• The proficiency of Iraqi security forces. A sine qua non of any roadmap should be the attainment of proficiency and expertise in war-fighting and counterinsurgency operations by Iraqi security forces. Proficiency and expertise are attained when Iraqi security forces are able to shoulder the burden in fighting insurgents and in putting down any attempt to undermine the integrity of a reconstructed Iraq. To ensure proficiency and expertise, the United States should not be content with merely training Iraqi security forces in-country, but should seek to establish a long-term strategic partnership between the American and Iraqi militaries. Such a partnership could entail, among other things, joint military educational programs at any of the American war colleges, the holding of joint exercises, peer-to-peer exchanges dedicated to exploring new avenues of security cooperation and other joint endeavors designed to assist the Iraqi military in its long-term goal of ensuring internal stability.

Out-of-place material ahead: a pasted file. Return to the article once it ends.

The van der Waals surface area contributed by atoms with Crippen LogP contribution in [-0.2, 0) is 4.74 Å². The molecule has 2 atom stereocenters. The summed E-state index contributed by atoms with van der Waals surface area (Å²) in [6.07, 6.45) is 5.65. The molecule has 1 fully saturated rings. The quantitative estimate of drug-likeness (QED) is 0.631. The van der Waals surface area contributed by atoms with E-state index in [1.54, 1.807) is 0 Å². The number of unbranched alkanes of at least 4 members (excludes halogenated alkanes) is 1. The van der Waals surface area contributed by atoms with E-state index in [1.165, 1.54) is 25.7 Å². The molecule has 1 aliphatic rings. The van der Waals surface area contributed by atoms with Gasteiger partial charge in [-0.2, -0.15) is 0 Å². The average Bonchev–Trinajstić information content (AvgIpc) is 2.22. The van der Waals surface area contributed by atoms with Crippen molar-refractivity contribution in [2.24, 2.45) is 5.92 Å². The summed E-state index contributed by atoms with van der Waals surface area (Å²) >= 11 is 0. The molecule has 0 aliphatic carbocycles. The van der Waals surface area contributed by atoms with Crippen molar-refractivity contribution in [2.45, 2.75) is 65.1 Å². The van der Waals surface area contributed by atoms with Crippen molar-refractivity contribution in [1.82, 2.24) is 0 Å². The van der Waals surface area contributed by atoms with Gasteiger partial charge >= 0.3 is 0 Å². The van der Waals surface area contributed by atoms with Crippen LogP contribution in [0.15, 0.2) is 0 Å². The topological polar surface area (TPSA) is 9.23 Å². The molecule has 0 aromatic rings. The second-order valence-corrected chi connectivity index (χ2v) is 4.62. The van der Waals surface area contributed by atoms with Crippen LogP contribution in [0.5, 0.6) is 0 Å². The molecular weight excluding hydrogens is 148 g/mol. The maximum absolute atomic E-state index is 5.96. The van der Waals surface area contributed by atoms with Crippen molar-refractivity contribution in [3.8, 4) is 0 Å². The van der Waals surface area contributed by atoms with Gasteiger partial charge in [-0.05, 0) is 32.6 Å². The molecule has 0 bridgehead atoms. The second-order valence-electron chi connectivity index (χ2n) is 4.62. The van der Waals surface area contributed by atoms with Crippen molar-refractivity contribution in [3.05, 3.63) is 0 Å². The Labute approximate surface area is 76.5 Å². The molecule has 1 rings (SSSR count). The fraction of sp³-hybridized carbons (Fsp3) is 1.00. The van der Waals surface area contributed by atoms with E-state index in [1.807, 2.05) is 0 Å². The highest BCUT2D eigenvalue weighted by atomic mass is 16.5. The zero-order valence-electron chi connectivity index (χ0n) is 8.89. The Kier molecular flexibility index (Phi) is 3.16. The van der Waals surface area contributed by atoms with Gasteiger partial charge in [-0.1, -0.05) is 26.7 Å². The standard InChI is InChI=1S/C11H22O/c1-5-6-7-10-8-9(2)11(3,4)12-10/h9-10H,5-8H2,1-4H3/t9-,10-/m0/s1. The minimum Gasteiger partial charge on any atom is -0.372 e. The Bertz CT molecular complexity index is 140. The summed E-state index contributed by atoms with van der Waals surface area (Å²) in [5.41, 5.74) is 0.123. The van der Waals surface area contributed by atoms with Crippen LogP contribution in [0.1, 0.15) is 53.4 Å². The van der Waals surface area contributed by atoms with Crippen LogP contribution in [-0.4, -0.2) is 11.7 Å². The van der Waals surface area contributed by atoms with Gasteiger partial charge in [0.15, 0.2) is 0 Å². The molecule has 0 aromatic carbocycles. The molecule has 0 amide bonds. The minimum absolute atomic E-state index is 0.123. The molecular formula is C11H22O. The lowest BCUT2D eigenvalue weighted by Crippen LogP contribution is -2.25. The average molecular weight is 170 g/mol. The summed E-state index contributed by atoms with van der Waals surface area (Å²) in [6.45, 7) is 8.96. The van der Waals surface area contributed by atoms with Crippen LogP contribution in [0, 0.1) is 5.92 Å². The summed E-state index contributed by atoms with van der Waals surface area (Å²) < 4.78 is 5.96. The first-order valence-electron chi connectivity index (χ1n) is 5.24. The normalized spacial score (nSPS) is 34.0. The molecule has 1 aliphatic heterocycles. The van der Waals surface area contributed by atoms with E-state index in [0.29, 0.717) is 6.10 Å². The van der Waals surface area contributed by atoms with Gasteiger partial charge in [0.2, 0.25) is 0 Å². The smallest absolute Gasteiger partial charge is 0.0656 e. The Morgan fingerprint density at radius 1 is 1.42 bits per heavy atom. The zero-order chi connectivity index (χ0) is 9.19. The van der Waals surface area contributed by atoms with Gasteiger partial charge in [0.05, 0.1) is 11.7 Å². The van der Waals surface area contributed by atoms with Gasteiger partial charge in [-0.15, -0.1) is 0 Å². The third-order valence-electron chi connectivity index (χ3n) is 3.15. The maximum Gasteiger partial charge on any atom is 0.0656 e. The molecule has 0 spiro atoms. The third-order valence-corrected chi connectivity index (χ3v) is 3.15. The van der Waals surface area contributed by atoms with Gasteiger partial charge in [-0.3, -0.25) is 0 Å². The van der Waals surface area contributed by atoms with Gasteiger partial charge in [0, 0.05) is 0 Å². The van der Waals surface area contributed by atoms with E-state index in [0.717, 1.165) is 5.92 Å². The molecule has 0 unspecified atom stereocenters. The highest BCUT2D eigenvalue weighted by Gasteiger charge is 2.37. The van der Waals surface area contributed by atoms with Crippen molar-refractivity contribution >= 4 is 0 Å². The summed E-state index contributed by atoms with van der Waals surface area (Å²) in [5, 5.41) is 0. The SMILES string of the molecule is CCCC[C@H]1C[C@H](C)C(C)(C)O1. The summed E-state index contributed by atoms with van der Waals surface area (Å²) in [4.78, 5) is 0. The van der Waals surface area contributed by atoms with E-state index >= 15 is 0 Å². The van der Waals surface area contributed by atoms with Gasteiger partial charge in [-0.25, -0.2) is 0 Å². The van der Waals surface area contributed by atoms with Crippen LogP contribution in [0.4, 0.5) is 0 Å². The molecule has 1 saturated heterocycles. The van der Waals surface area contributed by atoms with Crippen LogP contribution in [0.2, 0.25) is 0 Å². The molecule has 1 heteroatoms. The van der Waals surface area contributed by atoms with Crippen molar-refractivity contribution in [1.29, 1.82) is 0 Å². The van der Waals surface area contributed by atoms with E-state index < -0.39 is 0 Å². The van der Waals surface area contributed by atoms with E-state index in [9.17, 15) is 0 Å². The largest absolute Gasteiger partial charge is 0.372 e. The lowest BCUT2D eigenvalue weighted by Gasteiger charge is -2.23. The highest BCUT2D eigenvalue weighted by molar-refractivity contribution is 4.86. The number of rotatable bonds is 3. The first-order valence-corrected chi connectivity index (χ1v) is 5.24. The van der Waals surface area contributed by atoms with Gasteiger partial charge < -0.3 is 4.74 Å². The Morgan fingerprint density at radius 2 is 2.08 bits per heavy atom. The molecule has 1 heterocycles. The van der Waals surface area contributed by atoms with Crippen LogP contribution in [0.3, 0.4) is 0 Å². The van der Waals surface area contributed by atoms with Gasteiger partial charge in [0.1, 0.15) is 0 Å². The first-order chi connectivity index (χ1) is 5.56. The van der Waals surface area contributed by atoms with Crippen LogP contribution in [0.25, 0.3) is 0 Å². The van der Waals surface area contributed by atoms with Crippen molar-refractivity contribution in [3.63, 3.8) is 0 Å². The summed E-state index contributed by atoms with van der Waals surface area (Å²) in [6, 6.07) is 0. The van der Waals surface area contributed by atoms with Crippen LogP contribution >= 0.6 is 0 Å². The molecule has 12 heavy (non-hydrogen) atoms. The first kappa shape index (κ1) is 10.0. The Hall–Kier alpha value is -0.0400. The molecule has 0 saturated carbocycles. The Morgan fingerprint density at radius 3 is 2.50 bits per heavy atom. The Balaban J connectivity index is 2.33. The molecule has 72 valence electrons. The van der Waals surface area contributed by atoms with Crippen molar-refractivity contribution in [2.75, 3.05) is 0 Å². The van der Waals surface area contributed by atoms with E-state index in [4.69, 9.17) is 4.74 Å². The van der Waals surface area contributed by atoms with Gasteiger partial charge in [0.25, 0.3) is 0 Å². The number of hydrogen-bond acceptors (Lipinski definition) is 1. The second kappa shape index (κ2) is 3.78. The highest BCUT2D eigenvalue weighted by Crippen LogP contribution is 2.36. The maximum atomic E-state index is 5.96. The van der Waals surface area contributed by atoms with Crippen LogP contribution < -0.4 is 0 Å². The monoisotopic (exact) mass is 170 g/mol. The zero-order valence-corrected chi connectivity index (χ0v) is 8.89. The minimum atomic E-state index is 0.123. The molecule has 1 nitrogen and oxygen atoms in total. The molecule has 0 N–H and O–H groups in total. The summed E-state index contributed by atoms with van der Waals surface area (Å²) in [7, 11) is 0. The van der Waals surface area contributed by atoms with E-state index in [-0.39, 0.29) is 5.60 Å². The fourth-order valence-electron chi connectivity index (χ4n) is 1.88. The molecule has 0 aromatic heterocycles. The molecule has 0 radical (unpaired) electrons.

• The revitalization of basic services both for humanitarian and counterinsurgency purposes. When water, power and other basic humanitarian services are functional, it serves not only to significantly enhance the living standards of the populace (itself an important prerequisite of any successful reconstruction program) but also to dilute the power of any insurgency campaign. Insurgencies thrive on popular discontent and when the reasons for that discontent are removed from the equations, the raison d'être behind the insurgency dissipates. A happy and contented populace is less likely to cooperate with an insurgent force and since insurgencies depend on popular cooperation to preserve themselves against the generally greater material power of the state, that lack of cooperation can prove crippling to an insurgency.

  • The achievement of final status on outstanding political questions. Political reconstruction is promising, as three successful elections represent more than a positive sign. But outstanding political questions remain and those questions must be resolved as part of any roadmap. Iraq must decide whether it will constitute its political structure in the fashion of a strong unitary state, a loose confederation or a federalist system that straddles the fence between the two extremes. Additionally, the Iraqi people must make an ultimate decision on the role that religion will play in their civic lives, especially concerning whether the Iraqi Shi'a clergy will continue to practice the doctrine of quietism when it comes to the clergy's participation in Iraqi political life. Every effort must be made to ensure that whatever the role of religion, the kind of fanaticism that leads to terrorism must have no part whatsoever in a new Iraq.